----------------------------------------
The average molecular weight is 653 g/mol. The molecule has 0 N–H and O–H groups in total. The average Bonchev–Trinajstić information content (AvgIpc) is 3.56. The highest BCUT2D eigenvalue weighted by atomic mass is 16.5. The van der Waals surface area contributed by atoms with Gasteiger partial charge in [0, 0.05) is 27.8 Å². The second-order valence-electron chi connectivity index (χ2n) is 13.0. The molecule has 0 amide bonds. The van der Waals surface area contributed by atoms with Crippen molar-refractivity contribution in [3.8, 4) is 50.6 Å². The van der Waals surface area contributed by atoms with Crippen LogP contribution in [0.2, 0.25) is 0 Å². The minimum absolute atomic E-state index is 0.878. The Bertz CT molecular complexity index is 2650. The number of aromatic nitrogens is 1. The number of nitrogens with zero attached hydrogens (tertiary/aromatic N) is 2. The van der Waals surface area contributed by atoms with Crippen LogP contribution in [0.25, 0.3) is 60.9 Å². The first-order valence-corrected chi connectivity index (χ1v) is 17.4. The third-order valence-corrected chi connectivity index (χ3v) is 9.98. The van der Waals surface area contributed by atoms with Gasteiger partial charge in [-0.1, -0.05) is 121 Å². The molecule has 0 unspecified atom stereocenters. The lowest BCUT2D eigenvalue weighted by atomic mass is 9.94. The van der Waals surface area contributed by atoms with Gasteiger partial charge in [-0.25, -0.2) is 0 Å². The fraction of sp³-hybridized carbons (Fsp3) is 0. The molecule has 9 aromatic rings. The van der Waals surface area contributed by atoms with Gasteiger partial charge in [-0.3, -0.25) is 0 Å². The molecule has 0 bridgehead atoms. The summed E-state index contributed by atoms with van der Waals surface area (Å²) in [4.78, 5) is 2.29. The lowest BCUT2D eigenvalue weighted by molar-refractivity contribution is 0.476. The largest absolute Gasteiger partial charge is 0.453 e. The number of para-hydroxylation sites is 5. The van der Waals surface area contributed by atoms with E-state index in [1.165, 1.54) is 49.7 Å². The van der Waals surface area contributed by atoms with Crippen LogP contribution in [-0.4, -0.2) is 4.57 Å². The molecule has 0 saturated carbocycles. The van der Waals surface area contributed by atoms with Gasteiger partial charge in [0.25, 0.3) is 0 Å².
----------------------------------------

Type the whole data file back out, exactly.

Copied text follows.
The average molecular weight is 653 g/mol. The molecule has 0 N–H and O–H groups in total. The average Bonchev–Trinajstić information content (AvgIpc) is 3.56. The highest BCUT2D eigenvalue weighted by atomic mass is 16.5. The van der Waals surface area contributed by atoms with Gasteiger partial charge in [0, 0.05) is 27.8 Å². The second-order valence-electron chi connectivity index (χ2n) is 13.0. The molecule has 0 amide bonds. The van der Waals surface area contributed by atoms with Crippen molar-refractivity contribution in [3.8, 4) is 50.6 Å². The van der Waals surface area contributed by atoms with Crippen LogP contribution in [0.2, 0.25) is 0 Å². The minimum absolute atomic E-state index is 0.878. The Bertz CT molecular complexity index is 2650. The number of aromatic nitrogens is 1. The number of nitrogens with zero attached hydrogens (tertiary/aromatic N) is 2. The van der Waals surface area contributed by atoms with Crippen LogP contribution in [0.25, 0.3) is 60.9 Å². The first-order valence-corrected chi connectivity index (χ1v) is 17.4. The third-order valence-corrected chi connectivity index (χ3v) is 9.98. The van der Waals surface area contributed by atoms with Gasteiger partial charge in [-0.1, -0.05) is 121 Å². The molecule has 0 unspecified atom stereocenters. The lowest BCUT2D eigenvalue weighted by atomic mass is 9.94. The van der Waals surface area contributed by atoms with Gasteiger partial charge in [-0.25, -0.2) is 0 Å². The fraction of sp³-hybridized carbons (Fsp3) is 0. The molecule has 9 aromatic rings. The van der Waals surface area contributed by atoms with Gasteiger partial charge in [-0.3, -0.25) is 0 Å². The molecule has 0 bridgehead atoms. The summed E-state index contributed by atoms with van der Waals surface area (Å²) in [4.78, 5) is 2.29. The lowest BCUT2D eigenvalue weighted by molar-refractivity contribution is 0.476. The largest absolute Gasteiger partial charge is 0.453 e. The number of para-hydroxylation sites is 5. The van der Waals surface area contributed by atoms with E-state index in [1.165, 1.54) is 49.7 Å². The van der Waals surface area contributed by atoms with Crippen LogP contribution in [-0.4, -0.2) is 4.57 Å². The molecule has 0 saturated carbocycles. The van der Waals surface area contributed by atoms with Gasteiger partial charge in [0.25, 0.3) is 0 Å².